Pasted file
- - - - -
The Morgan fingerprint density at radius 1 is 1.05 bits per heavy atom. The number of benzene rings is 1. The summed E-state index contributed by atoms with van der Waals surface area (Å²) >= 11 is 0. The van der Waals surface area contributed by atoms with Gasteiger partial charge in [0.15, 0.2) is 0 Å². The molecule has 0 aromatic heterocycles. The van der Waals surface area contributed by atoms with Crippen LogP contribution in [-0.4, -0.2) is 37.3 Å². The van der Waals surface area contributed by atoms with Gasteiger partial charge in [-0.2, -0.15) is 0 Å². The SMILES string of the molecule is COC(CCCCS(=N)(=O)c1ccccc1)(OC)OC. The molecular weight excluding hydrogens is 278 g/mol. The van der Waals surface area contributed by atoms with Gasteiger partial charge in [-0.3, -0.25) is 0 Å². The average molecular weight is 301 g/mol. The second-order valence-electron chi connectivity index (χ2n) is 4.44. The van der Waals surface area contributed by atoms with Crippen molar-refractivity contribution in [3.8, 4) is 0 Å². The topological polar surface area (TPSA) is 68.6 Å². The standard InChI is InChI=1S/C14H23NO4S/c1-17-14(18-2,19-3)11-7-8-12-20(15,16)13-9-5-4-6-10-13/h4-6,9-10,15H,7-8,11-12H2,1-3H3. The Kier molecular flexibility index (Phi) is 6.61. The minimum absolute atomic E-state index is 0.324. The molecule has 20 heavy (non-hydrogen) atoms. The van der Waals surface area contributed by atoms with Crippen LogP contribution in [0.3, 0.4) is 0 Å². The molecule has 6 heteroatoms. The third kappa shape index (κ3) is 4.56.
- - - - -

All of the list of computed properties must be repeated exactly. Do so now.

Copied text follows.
The Morgan fingerprint density at radius 1 is 1.05 bits per heavy atom. The number of benzene rings is 1. The summed E-state index contributed by atoms with van der Waals surface area (Å²) >= 11 is 0. The van der Waals surface area contributed by atoms with Gasteiger partial charge in [0.15, 0.2) is 0 Å². The molecule has 0 aromatic heterocycles. The van der Waals surface area contributed by atoms with Crippen LogP contribution in [-0.4, -0.2) is 37.3 Å². The van der Waals surface area contributed by atoms with Gasteiger partial charge in [-0.2, -0.15) is 0 Å². The SMILES string of the molecule is COC(CCCCS(=N)(=O)c1ccccc1)(OC)OC. The molecular weight excluding hydrogens is 278 g/mol. The van der Waals surface area contributed by atoms with Gasteiger partial charge in [-0.3, -0.25) is 0 Å². The average molecular weight is 301 g/mol. The second-order valence-electron chi connectivity index (χ2n) is 4.44. The van der Waals surface area contributed by atoms with Crippen molar-refractivity contribution in [3.8, 4) is 0 Å². The topological polar surface area (TPSA) is 68.6 Å². The standard InChI is InChI=1S/C14H23NO4S/c1-17-14(18-2,19-3)11-7-8-12-20(15,16)13-9-5-4-6-10-13/h4-6,9-10,15H,7-8,11-12H2,1-3H3. The Kier molecular flexibility index (Phi) is 6.61. The minimum absolute atomic E-state index is 0.324. The molecule has 20 heavy (non-hydrogen) atoms. The van der Waals surface area contributed by atoms with Crippen LogP contribution in [0.3, 0.4) is 0 Å². The molecule has 6 heteroatoms. The third kappa shape index (κ3) is 4.56.